What I can not understand is why people would buy lottery tickets when the winnings are many, many million instead of when it is a few million and the odds are much, much better. Their life style would not be that much different in either case. Most would pay off the mortgage or buy a new house, buy a new truck (I am in Wyoming), travel, etc. If I did win a big one, say a billion or so, I would run for office as I had plenty of funds and would not have to kiss the a%% of anyone to get publicity. It would be fun to tell the politicians what I thought of them and where they could go.

Fran
6 years ago
Reply to  Howard Last

My only experience in Wyoming, Howard, has been driving across — what was it? I-80? — going from St. Louis to Seattle. I loved the wide open spaces of Montana and Wyoming! As you say, God’s country but that’s the way I feel about Alaska.

Howard Last
6 years ago
Reply to  Fran

Hi Fran, If you drove through Wyoming and Montana, you were on I-90. But either I-80 or I-90 it is a great drive. I-80 is entirely in Wyoming.

Fran
6 years ago
Reply to  Howard Last

I’m not sure, but you can probably tell me. I had planned on taking I-70 (about 3 miles from home) all the way to I-84, only to find that a snow storm had closed I-70 in Colorado. Instead, I went north into Cheyenne (nice town!) and took, as you say, I-80 or I-90, hoping that by going farther north I wouldn’t run into worse weather. There was snow on the roadway in Cheyenne, but nothing I couldn’t handle :) I did manage to get to Seattle though.

Chloe Propp
6 years ago

I would travel the world but the first place I would go is Hawaii. I would take all my children who want to and can and my grandchildren as well.

Boyd
6 years ago

I would take my wife on a Danube cruise, preferably one with a music or art theme. History, cuisine, art – all rolled into one. But only for a rest after meetings with tax and investment advisors, trust lawyers, and perhaps having our identities changed in Probate Court. As I think about it, I think we are happy just the way we are!

maria rose
6 years ago

I played $10 on the power ball for the last three draws because I kept getting more number but no winners, in fact I had all the numbers in final winning ticket but not on same line. I allowed myself to dream of what I could do if I won and this what I decided. One. I would not go public and announce my winnings, I’d find a way to collect without having myself plastered all over the news and internet. Two. I would set up a trust to keep money safe. Three. Now that I have secured the money, I would remove all debt from myself and my children. Fourth. Provide a house for both my children, nothing outrageous just a nice house in a nice neighbor. Fifth. and final. Continue to live my life as usual but without the struggle of making my money make it thru the month.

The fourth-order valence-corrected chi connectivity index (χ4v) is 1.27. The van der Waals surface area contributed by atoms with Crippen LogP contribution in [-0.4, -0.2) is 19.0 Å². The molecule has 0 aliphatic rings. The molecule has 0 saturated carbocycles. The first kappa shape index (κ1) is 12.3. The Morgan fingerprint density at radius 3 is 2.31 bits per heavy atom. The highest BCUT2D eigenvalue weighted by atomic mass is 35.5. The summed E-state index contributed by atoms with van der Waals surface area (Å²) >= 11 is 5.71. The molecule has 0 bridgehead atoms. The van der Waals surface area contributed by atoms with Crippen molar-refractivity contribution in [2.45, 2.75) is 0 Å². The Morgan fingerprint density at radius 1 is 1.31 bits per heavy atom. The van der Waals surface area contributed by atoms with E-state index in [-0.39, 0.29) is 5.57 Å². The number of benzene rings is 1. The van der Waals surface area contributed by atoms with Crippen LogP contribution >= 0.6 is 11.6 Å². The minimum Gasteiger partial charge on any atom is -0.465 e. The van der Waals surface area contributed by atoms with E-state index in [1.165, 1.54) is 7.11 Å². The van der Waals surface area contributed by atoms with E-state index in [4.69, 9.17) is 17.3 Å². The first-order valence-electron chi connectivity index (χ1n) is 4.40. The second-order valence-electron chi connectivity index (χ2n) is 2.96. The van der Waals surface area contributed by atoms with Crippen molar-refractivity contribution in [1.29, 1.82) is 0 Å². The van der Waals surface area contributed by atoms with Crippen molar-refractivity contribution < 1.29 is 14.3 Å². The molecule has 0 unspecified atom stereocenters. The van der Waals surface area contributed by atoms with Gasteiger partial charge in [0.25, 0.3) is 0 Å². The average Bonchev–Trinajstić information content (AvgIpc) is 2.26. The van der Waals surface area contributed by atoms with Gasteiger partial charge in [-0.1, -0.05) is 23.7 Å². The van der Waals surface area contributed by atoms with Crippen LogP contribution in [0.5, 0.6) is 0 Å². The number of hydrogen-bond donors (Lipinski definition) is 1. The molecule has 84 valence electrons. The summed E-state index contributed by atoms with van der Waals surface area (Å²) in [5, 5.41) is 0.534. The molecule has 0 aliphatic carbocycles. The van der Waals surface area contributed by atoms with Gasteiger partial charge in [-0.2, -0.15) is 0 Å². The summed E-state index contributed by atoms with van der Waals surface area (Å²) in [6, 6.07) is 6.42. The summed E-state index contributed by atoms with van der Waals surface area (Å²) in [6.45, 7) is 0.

Mare
6 years ago
Reply to  maria rose

Your ideas are very close to mine and I appreciate it. I would help all five (remaining) children to get out of debt, and pay off my credit card debt, which is horrific mainly because of increased expenses such as in health care costs–yet no COL increase. I would also help those of my grandchildren who are struggling as well, and pay off the three college loans.
I would also give to the local rescue mission, as I know they are honest, and a local church which is in need.
I’m unable to work or volunteer due to serious illnesses; therefore, struggle to survive despite the fact I’ve worked 55 years of my life. Investments are quickly dwindling, but I’m blessed to live in a free country. For now.

Roger N Baker
6 years ago

I would motorcycle to mount Rushmore, then across the northern US to the Northeast stopping at all the National parks and other points of interest, the east coast, then to Canada, seeking out points of interest. When weather starts getting cold,go to Hawaii for January. February I’d be riding in Az, CA.

Jo
6 years ago

I’d love to see Nova Scotia and Prince Edward Island. Sometimes, a fictional character can be very “real” in our imagination. So, it would be fascinating to see where Anne, of Green Gables, “lived”.

Laurie
6 years ago

I’m with you, I know my chances of winning are minuscule. But I don’t think of it as gambling. I think of dreaming about winning the lottery as entertainment. And with the state of “entertainment” these days, I’d rather spend 2 hours dreaming about what I’d do if I won the lottery than spend it at, say, the movies. It’s less offending and less expensive. At the end of each activity all that remains are the memories. Re-dreaming about winning the lottery is far more appealing to me than re-seeing what passes for entertainment in 2015.

Rik
6 years ago

Chance of winning, minuscule? … Try slim and none, and slim died!

I kept hearing “someone’s gonna win and I have just as much chance as everyone” … even though chances of winning was at least 292.2 million to 1. … Funny, I challenged everyone who fantasized winning and buying a ticket or tickets to bet with me … I said I’d give them $10 if they wagered $5 with me against their winning the jackpot, 2 to 1 odds … I got no takers, go figure!

Mare
6 years ago
Reply to  Rik

Approximately 7 years ago I had a AAA repair. I asked the surgeon what the chances are of it busting open/failing–he said I’d have a better chance at winning the lottery.

23
0
Would love your thoughts, please comment.x
()
x